And then point three: Home appraisals

Inflated home appraisals are fueling losses at the Federal Housing Administration, which said this week that it expects a $14.4 billion drain from its mortgage insurance fund in coming years.

The shortfall stems from the FHA’s portfolio of reverse-mortgage insurance, but the agency’s chief, Brian Montgomery, says he fears inflated appraisals may also be lurking in its much-larger portfolio of traditional mortgage insurance.


Sounds like there’s some fraud there. Just as during the housing bubble, we’re seeing fraud.

But remember: No boom no bust in US housing is the mantra for most. That means we can talk about boomlets but nothing like the mania over a decade ago. So, as with autos and subprime, these are smaller but still worrying deteriorating credit cycle signals.

Subprime, Housing are not the problem. Leveraged lending is.

And we’re not looking at Cassandras here. This comes straight from the establishment: the IMF. Look at what they’re saying:

We warned in the most recent

Global Financial Stability Report

that speculative excesses in some financial markets may be approaching a threatening level.


For evidence, look no further than the $1.3 trillion global market for so-called leverage loans, which has some analysts and academics sounding the alarm on a dangerous deterioration in lending standards. They have a point.

This growing segment of the financial world involves loans, usually arranged by a syndicate of banks, to companies that are heavily indebted or have weak credit ratings. These loans are called “leveraged” because the ratio of the borrower’s debt to assets or earnings significantly exceeds industry norms. Here’s the chart of the excess.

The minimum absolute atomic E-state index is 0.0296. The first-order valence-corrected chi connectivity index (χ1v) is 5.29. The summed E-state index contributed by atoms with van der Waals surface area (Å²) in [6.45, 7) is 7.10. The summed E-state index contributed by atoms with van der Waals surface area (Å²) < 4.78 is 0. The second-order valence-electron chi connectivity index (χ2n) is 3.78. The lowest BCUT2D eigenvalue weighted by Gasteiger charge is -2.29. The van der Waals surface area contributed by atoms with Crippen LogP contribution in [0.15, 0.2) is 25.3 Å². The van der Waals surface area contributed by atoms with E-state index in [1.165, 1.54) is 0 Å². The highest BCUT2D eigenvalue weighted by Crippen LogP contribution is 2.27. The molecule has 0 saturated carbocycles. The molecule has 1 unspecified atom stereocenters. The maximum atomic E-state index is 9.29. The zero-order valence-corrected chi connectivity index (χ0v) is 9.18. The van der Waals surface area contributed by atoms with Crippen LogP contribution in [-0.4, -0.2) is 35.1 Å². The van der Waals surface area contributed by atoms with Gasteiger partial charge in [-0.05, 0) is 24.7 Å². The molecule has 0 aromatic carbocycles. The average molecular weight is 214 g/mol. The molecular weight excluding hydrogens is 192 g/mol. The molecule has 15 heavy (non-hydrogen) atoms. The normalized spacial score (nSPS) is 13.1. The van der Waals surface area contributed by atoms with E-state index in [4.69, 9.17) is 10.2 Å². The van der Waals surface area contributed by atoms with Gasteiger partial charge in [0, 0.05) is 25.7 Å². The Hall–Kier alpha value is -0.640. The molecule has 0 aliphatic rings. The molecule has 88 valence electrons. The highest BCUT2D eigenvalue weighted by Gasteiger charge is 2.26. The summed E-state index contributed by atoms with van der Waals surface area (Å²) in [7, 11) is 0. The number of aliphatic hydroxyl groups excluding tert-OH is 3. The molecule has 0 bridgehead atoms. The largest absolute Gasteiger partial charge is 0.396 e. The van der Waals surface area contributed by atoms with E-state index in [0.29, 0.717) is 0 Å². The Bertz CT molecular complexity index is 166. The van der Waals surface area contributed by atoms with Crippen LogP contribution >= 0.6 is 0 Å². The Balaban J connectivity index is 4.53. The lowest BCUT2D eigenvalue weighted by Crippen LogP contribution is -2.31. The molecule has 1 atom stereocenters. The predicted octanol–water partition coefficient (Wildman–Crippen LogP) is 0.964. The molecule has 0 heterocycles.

Levering up - IMF.png

And note it’s not just the leverage but the likely recovery rates for investors because of covenant lite deals:

At this late stage of the credit cycle, with signs reminiscent of past episodes of excess, it’s vital to ask: How vulnerable is the leveraged-loan market to a sudden shift in investor risk appetite? If this market froze, what would be the economic impact? In a worst-cast scenario, could a breakdown threaten financial stability?

It is not only the sheer volume of debt that is causing concern. Underwriting standards and credit quality have deteriorated. In the United States, the most highly indebted speculative grade firms now account for a larger share of new issuance than before the crisis. New deals also include fewer investor protections, known as covenants, and lower loss-absorption capacity. This year, so-called covenant-lite loans account for up 80 percent of new loans arranged for nonbank lenders (so-called “institutional investors”), up from about 30 percent in 2007. Not only the number, but also the quality of covenants has deteriorated. And look at the chart.